Congress Passes Bill to Increase Chapter 12 Debt Limit

August 1, 2019 | Kristine A. Tidgren

Update: President Trump signed this bill into law on August 23,2019.

It’s been a long-debated issue, but Congress has now passed a bill to increase the debt limit for Chapter 12 bankruptcy eligibility.  On August 1, 2019, the Senate passed the Family Farmer Relief Act of 2019, a brief bill significantly increasing the amount of debt a farmer may have to be considered a “family farmer” eligible for Chapter 12 bankruptcy protection. The bill increases the debt limit to $10,000,000 from the $4,411,400 million current limit (indexed for inflation on April 1, 2019, from the statutory figure of $3,237,000). 11 U.S.C. § 101(18). The Senate action followed House passage of the bill, H.R. 2336, on July 25, 2019. The bill now awaits the President’s signature.

Proponents of the bill argued that the increase was needed since farm size and corresponding debt loads have risen dramatically since Chapter 12 was first instituted in 1986. Despite inflationary adjustments every three years since 2005, they argue that the debt limit has not kept up with the economic realities of modern farming. As such, some “family farmers” are prevented from using the Chapter 12 provisions that could allow them to avoid liquidation or foreclosure and continue farming in the wake of financial distress. Chapter 11, the business reorganization chapter of the Bankruptcy Code, is not a viable option for many of these farmers. Chapter 12 contains special tax provisions that better allow eligible farmers to “right size” their distressed operation and craft a feasible plan to repay their secured debt. Some tax debt associated with the sale of property is subject to priority stripping, meaning that these tax liabilities may be treated as unsecured debt and ultimately discharged. Without this special provision, tax liabilities would absorb substantial income otherwise available to create a feasible repayment plan. These farmers have no option but to liquidate.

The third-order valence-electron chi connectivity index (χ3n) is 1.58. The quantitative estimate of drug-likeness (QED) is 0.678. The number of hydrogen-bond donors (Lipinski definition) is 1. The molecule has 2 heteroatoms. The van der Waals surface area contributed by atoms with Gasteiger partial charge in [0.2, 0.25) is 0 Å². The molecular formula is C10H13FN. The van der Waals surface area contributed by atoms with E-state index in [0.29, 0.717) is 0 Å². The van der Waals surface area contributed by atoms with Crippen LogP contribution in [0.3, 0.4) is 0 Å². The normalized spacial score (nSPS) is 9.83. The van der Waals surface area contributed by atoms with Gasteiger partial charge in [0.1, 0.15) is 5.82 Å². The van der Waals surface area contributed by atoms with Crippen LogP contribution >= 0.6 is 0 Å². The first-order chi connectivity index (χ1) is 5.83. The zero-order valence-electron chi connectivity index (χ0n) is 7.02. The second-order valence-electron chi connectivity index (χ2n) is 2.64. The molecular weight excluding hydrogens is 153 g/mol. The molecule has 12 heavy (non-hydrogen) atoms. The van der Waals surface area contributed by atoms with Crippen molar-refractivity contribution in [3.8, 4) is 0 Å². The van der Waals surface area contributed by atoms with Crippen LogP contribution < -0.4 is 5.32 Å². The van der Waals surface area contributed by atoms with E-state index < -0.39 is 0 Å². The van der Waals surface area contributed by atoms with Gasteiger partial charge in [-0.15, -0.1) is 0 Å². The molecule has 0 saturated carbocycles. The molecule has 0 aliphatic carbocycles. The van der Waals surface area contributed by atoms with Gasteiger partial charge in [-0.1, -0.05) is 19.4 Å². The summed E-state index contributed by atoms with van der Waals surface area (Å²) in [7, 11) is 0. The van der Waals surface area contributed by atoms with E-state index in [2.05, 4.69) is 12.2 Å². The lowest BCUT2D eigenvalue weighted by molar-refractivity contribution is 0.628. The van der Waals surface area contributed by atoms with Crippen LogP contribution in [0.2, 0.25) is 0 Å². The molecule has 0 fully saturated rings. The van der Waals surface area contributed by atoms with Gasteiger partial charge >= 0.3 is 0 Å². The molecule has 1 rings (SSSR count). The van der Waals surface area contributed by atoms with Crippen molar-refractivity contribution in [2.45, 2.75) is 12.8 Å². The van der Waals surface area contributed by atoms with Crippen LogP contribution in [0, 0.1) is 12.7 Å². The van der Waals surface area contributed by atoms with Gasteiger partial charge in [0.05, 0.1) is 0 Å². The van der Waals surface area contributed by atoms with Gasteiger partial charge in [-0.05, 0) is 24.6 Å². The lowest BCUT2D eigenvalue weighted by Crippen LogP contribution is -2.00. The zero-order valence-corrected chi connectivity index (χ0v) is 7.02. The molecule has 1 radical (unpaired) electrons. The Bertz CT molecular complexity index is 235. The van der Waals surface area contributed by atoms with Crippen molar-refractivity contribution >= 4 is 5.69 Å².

The American Bankers Association opposed the change in a July 11 comment letter, arguing that the new limit could “ultimately increase the cost of borrowing for farmers and ranchers and reduce the overall availability of credit.” The letter included two charts illustrating challenges associated with the current agricultural economy.

We will be watching for the President's signature.